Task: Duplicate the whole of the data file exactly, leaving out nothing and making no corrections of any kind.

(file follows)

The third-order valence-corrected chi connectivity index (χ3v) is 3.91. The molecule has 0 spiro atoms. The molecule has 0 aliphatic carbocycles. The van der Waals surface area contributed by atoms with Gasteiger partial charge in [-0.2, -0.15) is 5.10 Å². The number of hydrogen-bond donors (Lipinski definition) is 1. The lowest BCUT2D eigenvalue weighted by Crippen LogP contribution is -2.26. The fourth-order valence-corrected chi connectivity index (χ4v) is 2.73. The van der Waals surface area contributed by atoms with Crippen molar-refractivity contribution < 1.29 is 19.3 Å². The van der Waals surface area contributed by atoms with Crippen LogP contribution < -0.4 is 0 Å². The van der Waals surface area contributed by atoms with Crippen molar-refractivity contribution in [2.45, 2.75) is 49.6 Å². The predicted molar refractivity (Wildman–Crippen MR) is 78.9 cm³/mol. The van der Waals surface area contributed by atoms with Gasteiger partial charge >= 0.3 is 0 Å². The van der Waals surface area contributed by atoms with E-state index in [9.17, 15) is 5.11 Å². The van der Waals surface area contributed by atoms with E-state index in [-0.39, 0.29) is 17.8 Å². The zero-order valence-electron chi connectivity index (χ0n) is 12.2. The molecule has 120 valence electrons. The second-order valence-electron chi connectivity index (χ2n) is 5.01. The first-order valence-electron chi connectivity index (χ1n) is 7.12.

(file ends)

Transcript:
The third-order valence-corrected chi connectivity index (χ3v) is 3.91. The molecule has 0 spiro atoms. The molecule has 0 aliphatic carbocycles. The van der Waals surface area contributed by atoms with Gasteiger partial charge in [-0.2, -0.15) is 5.10 Å². The number of hydrogen-bond donors (Lipinski definition) is 1. The lowest BCUT2D eigenvalue weighted by Crippen LogP contribution is -2.26. The fourth-order valence-corrected chi connectivity index (χ4v) is 2.73. The van der Waals surface area contributed by atoms with Crippen molar-refractivity contribution < 1.29 is 19.3 Å². The van der Waals surface area contributed by atoms with Crippen LogP contribution < -0.4 is 0 Å². The van der Waals surface area contributed by atoms with Crippen molar-refractivity contribution in [2.45, 2.75) is 49.6 Å². The predicted molar refractivity (Wildman–Crippen MR) is 78.9 cm³/mol. The van der Waals surface area contributed by atoms with Gasteiger partial charge >= 0.3 is 0 Å². The van der Waals surface area contributed by atoms with E-state index in [9.17, 15) is 5.11 Å². The van der Waals surface area contributed by atoms with E-state index in [-0.39, 0.29) is 17.8 Å². The zero-order valence-electron chi connectivity index (χ0n) is 12.2. The molecule has 120 valence electrons. The second-order valence-electron chi connectivity index (χ2n) is 5.01. The first-order valence-electron chi connectivity index (χ1n) is 7.12.